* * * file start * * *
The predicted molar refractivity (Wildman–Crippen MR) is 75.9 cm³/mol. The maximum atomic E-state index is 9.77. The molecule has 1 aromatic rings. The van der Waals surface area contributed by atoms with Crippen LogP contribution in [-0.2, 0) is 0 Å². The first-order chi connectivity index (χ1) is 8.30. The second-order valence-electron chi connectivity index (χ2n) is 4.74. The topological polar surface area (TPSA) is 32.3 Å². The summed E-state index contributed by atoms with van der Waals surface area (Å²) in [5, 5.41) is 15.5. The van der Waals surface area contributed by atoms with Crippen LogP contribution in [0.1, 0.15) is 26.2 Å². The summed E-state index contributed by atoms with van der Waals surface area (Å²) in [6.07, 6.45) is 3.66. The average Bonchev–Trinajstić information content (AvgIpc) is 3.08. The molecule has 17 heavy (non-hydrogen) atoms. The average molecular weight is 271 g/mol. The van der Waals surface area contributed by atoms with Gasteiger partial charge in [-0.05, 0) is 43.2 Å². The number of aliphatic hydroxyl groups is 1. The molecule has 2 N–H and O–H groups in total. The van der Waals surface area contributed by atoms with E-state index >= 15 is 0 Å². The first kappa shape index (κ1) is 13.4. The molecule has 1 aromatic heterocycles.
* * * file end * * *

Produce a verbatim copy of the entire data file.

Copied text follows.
The predicted molar refractivity (Wildman–Crippen MR) is 75.9 cm³/mol. The maximum atomic E-state index is 9.77. The molecule has 1 aromatic rings. The van der Waals surface area contributed by atoms with Crippen LogP contribution in [-0.2, 0) is 0 Å². The first-order chi connectivity index (χ1) is 8.30. The second-order valence-electron chi connectivity index (χ2n) is 4.74. The topological polar surface area (TPSA) is 32.3 Å². The summed E-state index contributed by atoms with van der Waals surface area (Å²) in [5, 5.41) is 15.5. The van der Waals surface area contributed by atoms with Crippen LogP contribution in [0.1, 0.15) is 26.2 Å². The summed E-state index contributed by atoms with van der Waals surface area (Å²) in [6.07, 6.45) is 3.66. The average Bonchev–Trinajstić information content (AvgIpc) is 3.08. The molecule has 17 heavy (non-hydrogen) atoms. The average molecular weight is 271 g/mol. The van der Waals surface area contributed by atoms with Gasteiger partial charge in [-0.05, 0) is 43.2 Å². The number of aliphatic hydroxyl groups is 1. The molecule has 2 N–H and O–H groups in total. The van der Waals surface area contributed by atoms with E-state index >= 15 is 0 Å². The first kappa shape index (κ1) is 13.4. The molecule has 1 aromatic heterocycles.